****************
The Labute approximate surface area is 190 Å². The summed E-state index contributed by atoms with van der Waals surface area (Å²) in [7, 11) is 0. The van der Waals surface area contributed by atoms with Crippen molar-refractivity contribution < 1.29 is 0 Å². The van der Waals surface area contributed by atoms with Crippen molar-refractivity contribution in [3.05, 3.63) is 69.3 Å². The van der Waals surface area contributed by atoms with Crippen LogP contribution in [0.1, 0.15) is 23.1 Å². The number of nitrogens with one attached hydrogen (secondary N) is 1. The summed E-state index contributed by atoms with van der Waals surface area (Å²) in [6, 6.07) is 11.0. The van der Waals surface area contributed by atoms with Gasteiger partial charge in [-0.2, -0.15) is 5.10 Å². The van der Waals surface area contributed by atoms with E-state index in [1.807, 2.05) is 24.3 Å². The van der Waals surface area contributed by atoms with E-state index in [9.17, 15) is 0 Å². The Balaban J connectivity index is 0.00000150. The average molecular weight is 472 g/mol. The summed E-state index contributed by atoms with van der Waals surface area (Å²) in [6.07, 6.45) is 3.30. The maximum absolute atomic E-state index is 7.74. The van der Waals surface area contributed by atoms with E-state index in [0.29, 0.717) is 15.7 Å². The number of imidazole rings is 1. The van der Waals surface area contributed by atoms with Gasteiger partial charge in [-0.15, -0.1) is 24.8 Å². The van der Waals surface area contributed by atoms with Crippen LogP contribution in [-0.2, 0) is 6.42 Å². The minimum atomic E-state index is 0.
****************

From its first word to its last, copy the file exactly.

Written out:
The Labute approximate surface area is 190 Å². The summed E-state index contributed by atoms with van der Waals surface area (Å²) in [7, 11) is 0. The van der Waals surface area contributed by atoms with Crippen molar-refractivity contribution < 1.29 is 0 Å². The van der Waals surface area contributed by atoms with Crippen molar-refractivity contribution in [3.05, 3.63) is 69.3 Å². The van der Waals surface area contributed by atoms with Crippen LogP contribution in [0.1, 0.15) is 23.1 Å². The number of nitrogens with one attached hydrogen (secondary N) is 1. The summed E-state index contributed by atoms with van der Waals surface area (Å²) in [6, 6.07) is 11.0. The van der Waals surface area contributed by atoms with Gasteiger partial charge in [-0.2, -0.15) is 5.10 Å². The van der Waals surface area contributed by atoms with E-state index in [1.807, 2.05) is 24.3 Å². The van der Waals surface area contributed by atoms with E-state index in [9.17, 15) is 0 Å². The Balaban J connectivity index is 0.00000150. The average molecular weight is 472 g/mol. The summed E-state index contributed by atoms with van der Waals surface area (Å²) in [6.07, 6.45) is 3.30. The maximum absolute atomic E-state index is 7.74. The van der Waals surface area contributed by atoms with E-state index in [0.29, 0.717) is 15.7 Å². The number of imidazole rings is 1. The van der Waals surface area contributed by atoms with Gasteiger partial charge in [-0.15, -0.1) is 24.8 Å². The van der Waals surface area contributed by atoms with Crippen LogP contribution in [-0.2, 0) is 6.42 Å². The minimum atomic E-state index is 0.